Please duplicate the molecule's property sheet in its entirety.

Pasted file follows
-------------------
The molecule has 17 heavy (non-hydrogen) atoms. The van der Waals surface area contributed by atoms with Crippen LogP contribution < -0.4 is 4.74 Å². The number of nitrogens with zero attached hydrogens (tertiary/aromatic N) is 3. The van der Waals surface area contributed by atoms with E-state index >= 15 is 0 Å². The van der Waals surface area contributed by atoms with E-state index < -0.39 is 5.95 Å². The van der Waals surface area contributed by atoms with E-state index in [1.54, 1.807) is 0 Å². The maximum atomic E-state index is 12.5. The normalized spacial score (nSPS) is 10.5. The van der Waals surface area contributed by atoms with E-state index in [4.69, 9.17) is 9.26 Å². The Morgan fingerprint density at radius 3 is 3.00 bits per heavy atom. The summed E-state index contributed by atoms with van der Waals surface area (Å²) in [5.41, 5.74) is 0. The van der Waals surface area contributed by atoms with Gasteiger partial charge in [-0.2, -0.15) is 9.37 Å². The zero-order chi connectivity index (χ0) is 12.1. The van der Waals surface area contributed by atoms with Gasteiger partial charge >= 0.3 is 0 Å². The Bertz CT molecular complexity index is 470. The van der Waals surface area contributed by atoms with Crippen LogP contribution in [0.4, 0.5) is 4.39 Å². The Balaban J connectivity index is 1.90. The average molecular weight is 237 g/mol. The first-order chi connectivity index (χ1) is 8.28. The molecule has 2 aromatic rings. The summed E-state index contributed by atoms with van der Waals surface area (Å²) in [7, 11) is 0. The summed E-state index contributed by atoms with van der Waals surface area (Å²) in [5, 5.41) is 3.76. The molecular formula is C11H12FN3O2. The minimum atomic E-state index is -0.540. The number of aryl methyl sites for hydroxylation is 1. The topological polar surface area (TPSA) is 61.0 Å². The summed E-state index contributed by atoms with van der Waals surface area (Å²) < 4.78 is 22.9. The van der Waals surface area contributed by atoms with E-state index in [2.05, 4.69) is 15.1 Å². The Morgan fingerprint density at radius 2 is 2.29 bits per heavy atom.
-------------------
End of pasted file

The molecule has 17 heavy (non-hydrogen) atoms. The van der Waals surface area contributed by atoms with Crippen LogP contribution < -0.4 is 4.74 Å². The number of nitrogens with zero attached hydrogens (tertiary/aromatic N) is 3. The van der Waals surface area contributed by atoms with E-state index >= 15 is 0 Å². The van der Waals surface area contributed by atoms with E-state index < -0.39 is 5.95 Å². The van der Waals surface area contributed by atoms with E-state index in [1.54, 1.807) is 0 Å². The maximum atomic E-state index is 12.5. The normalized spacial score (nSPS) is 10.5. The van der Waals surface area contributed by atoms with E-state index in [4.69, 9.17) is 9.26 Å². The Morgan fingerprint density at radius 3 is 3.00 bits per heavy atom. The summed E-state index contributed by atoms with van der Waals surface area (Å²) in [5.41, 5.74) is 0. The van der Waals surface area contributed by atoms with Gasteiger partial charge in [-0.2, -0.15) is 9.37 Å². The zero-order chi connectivity index (χ0) is 12.1. The van der Waals surface area contributed by atoms with Gasteiger partial charge >= 0.3 is 0 Å². The Bertz CT molecular complexity index is 470. The van der Waals surface area contributed by atoms with Crippen LogP contribution in [0.4, 0.5) is 4.39 Å². The Balaban J connectivity index is 1.90. The average molecular weight is 237 g/mol. The first-order chi connectivity index (χ1) is 8.28. The molecule has 2 aromatic rings. The summed E-state index contributed by atoms with van der Waals surface area (Å²) in [7, 11) is 0. The summed E-state index contributed by atoms with van der Waals surface area (Å²) in [5, 5.41) is 3.76. The molecular formula is C11H12FN3O2. The minimum atomic E-state index is -0.540. The number of aryl methyl sites for hydroxylation is 1. The topological polar surface area (TPSA) is 61.0 Å². The summed E-state index contributed by atoms with van der Waals surface area (Å²) < 4.78 is 22.9. The van der Waals surface area contributed by atoms with E-state index in [2.05, 4.69) is 15.1 Å². The Morgan fingerprint density at radius 2 is 2.29 bits per heavy atom.